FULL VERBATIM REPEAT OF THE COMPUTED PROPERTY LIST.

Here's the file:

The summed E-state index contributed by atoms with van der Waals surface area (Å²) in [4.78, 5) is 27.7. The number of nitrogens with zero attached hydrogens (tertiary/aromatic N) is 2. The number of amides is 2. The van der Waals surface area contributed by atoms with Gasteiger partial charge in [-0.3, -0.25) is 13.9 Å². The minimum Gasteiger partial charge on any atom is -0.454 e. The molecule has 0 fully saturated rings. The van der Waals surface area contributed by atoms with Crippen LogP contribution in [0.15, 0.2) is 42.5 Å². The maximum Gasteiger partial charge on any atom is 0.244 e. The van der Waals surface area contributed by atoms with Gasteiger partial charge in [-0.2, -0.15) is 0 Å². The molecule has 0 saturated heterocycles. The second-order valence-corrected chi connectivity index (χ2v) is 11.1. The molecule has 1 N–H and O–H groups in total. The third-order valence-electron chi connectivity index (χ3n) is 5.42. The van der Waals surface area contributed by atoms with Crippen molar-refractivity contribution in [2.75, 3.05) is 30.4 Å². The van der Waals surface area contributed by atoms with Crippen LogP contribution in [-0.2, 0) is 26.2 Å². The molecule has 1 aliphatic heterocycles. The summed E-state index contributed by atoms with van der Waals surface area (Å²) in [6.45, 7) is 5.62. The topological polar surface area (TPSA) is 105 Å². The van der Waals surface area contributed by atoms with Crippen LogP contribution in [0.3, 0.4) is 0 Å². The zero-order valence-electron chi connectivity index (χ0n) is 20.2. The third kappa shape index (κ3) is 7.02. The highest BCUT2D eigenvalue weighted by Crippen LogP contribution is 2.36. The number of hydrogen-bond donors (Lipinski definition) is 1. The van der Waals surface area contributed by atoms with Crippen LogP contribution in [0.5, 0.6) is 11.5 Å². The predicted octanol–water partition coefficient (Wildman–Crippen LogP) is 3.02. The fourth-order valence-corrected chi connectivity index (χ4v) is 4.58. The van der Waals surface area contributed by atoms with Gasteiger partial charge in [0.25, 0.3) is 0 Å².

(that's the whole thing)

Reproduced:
The summed E-state index contributed by atoms with van der Waals surface area (Å²) in [4.78, 5) is 27.7. The number of nitrogens with zero attached hydrogens (tertiary/aromatic N) is 2. The number of amides is 2. The van der Waals surface area contributed by atoms with Gasteiger partial charge in [-0.3, -0.25) is 13.9 Å². The minimum Gasteiger partial charge on any atom is -0.454 e. The molecule has 0 fully saturated rings. The van der Waals surface area contributed by atoms with Crippen LogP contribution in [0.15, 0.2) is 42.5 Å². The maximum Gasteiger partial charge on any atom is 0.244 e. The van der Waals surface area contributed by atoms with Gasteiger partial charge in [-0.2, -0.15) is 0 Å². The molecule has 0 saturated heterocycles. The second-order valence-corrected chi connectivity index (χ2v) is 11.1. The molecule has 1 N–H and O–H groups in total. The third-order valence-electron chi connectivity index (χ3n) is 5.42. The van der Waals surface area contributed by atoms with Crippen molar-refractivity contribution in [2.75, 3.05) is 30.4 Å². The van der Waals surface area contributed by atoms with Crippen LogP contribution in [-0.2, 0) is 26.2 Å². The molecule has 1 aliphatic heterocycles. The summed E-state index contributed by atoms with van der Waals surface area (Å²) in [6.45, 7) is 5.62. The topological polar surface area (TPSA) is 105 Å². The van der Waals surface area contributed by atoms with Crippen LogP contribution in [0.3, 0.4) is 0 Å². The zero-order valence-electron chi connectivity index (χ0n) is 20.2. The third kappa shape index (κ3) is 7.02. The highest BCUT2D eigenvalue weighted by Crippen LogP contribution is 2.36. The number of hydrogen-bond donors (Lipinski definition) is 1. The van der Waals surface area contributed by atoms with Crippen LogP contribution in [0.5, 0.6) is 11.5 Å². The predicted octanol–water partition coefficient (Wildman–Crippen LogP) is 3.02. The fourth-order valence-corrected chi connectivity index (χ4v) is 4.58. The van der Waals surface area contributed by atoms with Gasteiger partial charge in [0.25, 0.3) is 0 Å².